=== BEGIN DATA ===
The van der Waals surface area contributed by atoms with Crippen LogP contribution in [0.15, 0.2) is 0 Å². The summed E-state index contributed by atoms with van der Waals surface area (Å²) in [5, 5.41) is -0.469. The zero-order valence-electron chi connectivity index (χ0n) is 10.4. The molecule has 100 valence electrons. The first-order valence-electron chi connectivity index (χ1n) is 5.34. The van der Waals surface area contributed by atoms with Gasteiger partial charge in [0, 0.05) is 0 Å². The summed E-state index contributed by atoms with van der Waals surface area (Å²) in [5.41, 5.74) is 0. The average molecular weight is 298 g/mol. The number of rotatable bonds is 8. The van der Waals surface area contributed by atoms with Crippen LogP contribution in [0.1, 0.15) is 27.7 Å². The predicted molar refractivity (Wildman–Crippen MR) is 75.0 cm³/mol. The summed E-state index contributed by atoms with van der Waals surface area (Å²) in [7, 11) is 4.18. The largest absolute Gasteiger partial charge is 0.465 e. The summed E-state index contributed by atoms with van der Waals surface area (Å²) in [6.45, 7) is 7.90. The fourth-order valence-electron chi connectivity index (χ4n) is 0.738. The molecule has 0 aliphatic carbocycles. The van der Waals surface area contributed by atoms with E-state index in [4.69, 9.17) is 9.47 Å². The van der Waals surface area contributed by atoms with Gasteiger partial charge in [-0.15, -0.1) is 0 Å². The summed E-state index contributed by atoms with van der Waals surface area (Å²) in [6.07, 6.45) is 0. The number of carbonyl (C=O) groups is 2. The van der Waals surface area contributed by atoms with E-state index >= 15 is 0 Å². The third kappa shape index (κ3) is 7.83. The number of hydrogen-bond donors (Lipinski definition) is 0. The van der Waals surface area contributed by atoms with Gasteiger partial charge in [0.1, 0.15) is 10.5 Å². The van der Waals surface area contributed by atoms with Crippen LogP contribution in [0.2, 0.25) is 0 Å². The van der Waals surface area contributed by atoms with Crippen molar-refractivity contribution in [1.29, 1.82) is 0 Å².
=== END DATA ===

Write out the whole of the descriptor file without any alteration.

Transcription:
The van der Waals surface area contributed by atoms with Crippen LogP contribution in [0.15, 0.2) is 0 Å². The summed E-state index contributed by atoms with van der Waals surface area (Å²) in [5, 5.41) is -0.469. The zero-order valence-electron chi connectivity index (χ0n) is 10.4. The molecule has 100 valence electrons. The first-order valence-electron chi connectivity index (χ1n) is 5.34. The van der Waals surface area contributed by atoms with Gasteiger partial charge in [0, 0.05) is 0 Å². The summed E-state index contributed by atoms with van der Waals surface area (Å²) in [5.41, 5.74) is 0. The average molecular weight is 298 g/mol. The number of rotatable bonds is 8. The van der Waals surface area contributed by atoms with Crippen LogP contribution in [0.1, 0.15) is 27.7 Å². The predicted molar refractivity (Wildman–Crippen MR) is 75.0 cm³/mol. The summed E-state index contributed by atoms with van der Waals surface area (Å²) in [7, 11) is 4.18. The largest absolute Gasteiger partial charge is 0.465 e. The summed E-state index contributed by atoms with van der Waals surface area (Å²) in [6.45, 7) is 7.90. The fourth-order valence-electron chi connectivity index (χ4n) is 0.738. The molecule has 0 aliphatic carbocycles. The van der Waals surface area contributed by atoms with E-state index in [4.69, 9.17) is 9.47 Å². The van der Waals surface area contributed by atoms with Gasteiger partial charge in [-0.15, -0.1) is 0 Å². The summed E-state index contributed by atoms with van der Waals surface area (Å²) in [6.07, 6.45) is 0. The number of carbonyl (C=O) groups is 2. The van der Waals surface area contributed by atoms with E-state index >= 15 is 0 Å². The third kappa shape index (κ3) is 7.83. The number of hydrogen-bond donors (Lipinski definition) is 0. The van der Waals surface area contributed by atoms with Gasteiger partial charge in [0.1, 0.15) is 10.5 Å². The van der Waals surface area contributed by atoms with Crippen LogP contribution in [0.2, 0.25) is 0 Å². The van der Waals surface area contributed by atoms with Crippen molar-refractivity contribution in [1.29, 1.82) is 0 Å².